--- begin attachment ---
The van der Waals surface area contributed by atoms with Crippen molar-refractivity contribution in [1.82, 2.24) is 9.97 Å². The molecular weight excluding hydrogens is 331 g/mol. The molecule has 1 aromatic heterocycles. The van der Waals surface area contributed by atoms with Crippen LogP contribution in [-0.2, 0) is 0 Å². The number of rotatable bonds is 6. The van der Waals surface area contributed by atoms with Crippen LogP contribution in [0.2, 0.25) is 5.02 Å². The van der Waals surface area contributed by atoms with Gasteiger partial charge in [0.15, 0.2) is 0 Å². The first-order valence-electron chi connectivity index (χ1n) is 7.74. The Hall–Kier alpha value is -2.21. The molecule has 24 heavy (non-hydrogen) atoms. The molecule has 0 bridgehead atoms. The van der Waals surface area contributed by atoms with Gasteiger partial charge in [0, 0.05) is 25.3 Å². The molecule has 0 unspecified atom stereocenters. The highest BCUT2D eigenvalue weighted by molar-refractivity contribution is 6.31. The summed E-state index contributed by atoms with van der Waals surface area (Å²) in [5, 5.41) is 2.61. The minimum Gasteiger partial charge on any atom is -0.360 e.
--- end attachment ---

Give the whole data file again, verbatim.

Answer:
The van der Waals surface area contributed by atoms with Crippen molar-refractivity contribution in [1.82, 2.24) is 9.97 Å². The molecular weight excluding hydrogens is 331 g/mol. The molecule has 1 aromatic heterocycles. The van der Waals surface area contributed by atoms with Crippen LogP contribution in [-0.2, 0) is 0 Å². The number of rotatable bonds is 6. The van der Waals surface area contributed by atoms with Crippen LogP contribution in [0.2, 0.25) is 5.02 Å². The van der Waals surface area contributed by atoms with Gasteiger partial charge in [0.15, 0.2) is 0 Å². The first-order valence-electron chi connectivity index (χ1n) is 7.74. The Hall–Kier alpha value is -2.21. The molecule has 24 heavy (non-hydrogen) atoms. The molecule has 0 bridgehead atoms. The van der Waals surface area contributed by atoms with Gasteiger partial charge in [0, 0.05) is 25.3 Å². The molecule has 0 unspecified atom stereocenters. The highest BCUT2D eigenvalue weighted by molar-refractivity contribution is 6.31. The summed E-state index contributed by atoms with van der Waals surface area (Å²) in [5, 5.41) is 2.61. The minimum Gasteiger partial charge on any atom is -0.360 e.